After leaving Chicago, he set up his own practice and began designing a series of houses through the 1900s. They became known as the Prairie Style, there were specific characteristics to these homes :-
Open Plan with a central chimney core
Bands of windows letting in plenty of natural light
Low sloped roofs
Asymmetrical Design - creating a sense of motion
Frank Lloyd Wright was also of the 20th Century Movement of decenturing interior building design, meaning for many years Man would be placed centre stage in a building design, an example of which would be the Villa Rotunda, built in 1567. Wrights building plans + many others had the Chimney Brest at the centre of the home or offset from the middle, displacing the family unit of Mother Father and Children. This encompassed the American dream of individuality and the 20th Century being open to new ideas.
Frank Lloyd Wright was interested in different building techniques, His Unity Temple Design, built in 1905-08, was a building that had never been seen before for two notable reasons, First, Wright had never designed a religious building before so this was a new venture for him, and the type of construction was also a new concept. Slip form concrete walls was a technique where a single piece of concrete pouring from base to the top could be created without any fragmentation or blocks used, creating a smooth, complete, textured concrete wall, which was very strong. It is considered amongst many architects to be one of the first modern buildings of the 2oth Century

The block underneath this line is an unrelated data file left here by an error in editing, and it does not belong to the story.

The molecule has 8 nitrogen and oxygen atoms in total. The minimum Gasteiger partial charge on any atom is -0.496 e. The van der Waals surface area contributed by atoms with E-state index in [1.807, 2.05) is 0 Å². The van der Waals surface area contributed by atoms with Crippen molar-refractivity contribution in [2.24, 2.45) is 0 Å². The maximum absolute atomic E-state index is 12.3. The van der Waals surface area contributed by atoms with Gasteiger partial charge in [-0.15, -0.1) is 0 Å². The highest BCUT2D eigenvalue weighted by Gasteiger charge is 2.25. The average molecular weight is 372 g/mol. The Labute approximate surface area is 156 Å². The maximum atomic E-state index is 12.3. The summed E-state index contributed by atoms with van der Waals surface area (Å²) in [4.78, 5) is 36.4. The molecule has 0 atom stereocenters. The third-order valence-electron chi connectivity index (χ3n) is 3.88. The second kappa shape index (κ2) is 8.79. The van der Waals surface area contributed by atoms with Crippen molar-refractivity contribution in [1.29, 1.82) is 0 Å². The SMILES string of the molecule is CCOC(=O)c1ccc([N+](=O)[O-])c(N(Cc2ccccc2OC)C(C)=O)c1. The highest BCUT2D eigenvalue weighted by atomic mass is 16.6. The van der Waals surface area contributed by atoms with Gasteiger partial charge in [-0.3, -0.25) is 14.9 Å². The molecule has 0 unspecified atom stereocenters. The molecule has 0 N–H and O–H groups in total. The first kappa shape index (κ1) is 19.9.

Wright during this time began to demonstrate a type of interior spacial awareness that showed as a pattern in his major works many times, the use of a major space, with a smaller space connected together with an entrance in between the two spaces
During his Career, Frank Lloyd Wright designed over 1000 buildings, over 500 of these were constructed . One of his most famous and notable works was a family home built for Liliane and Edgar J. Kaufmann, owners of a successful department store in Pittsburgh.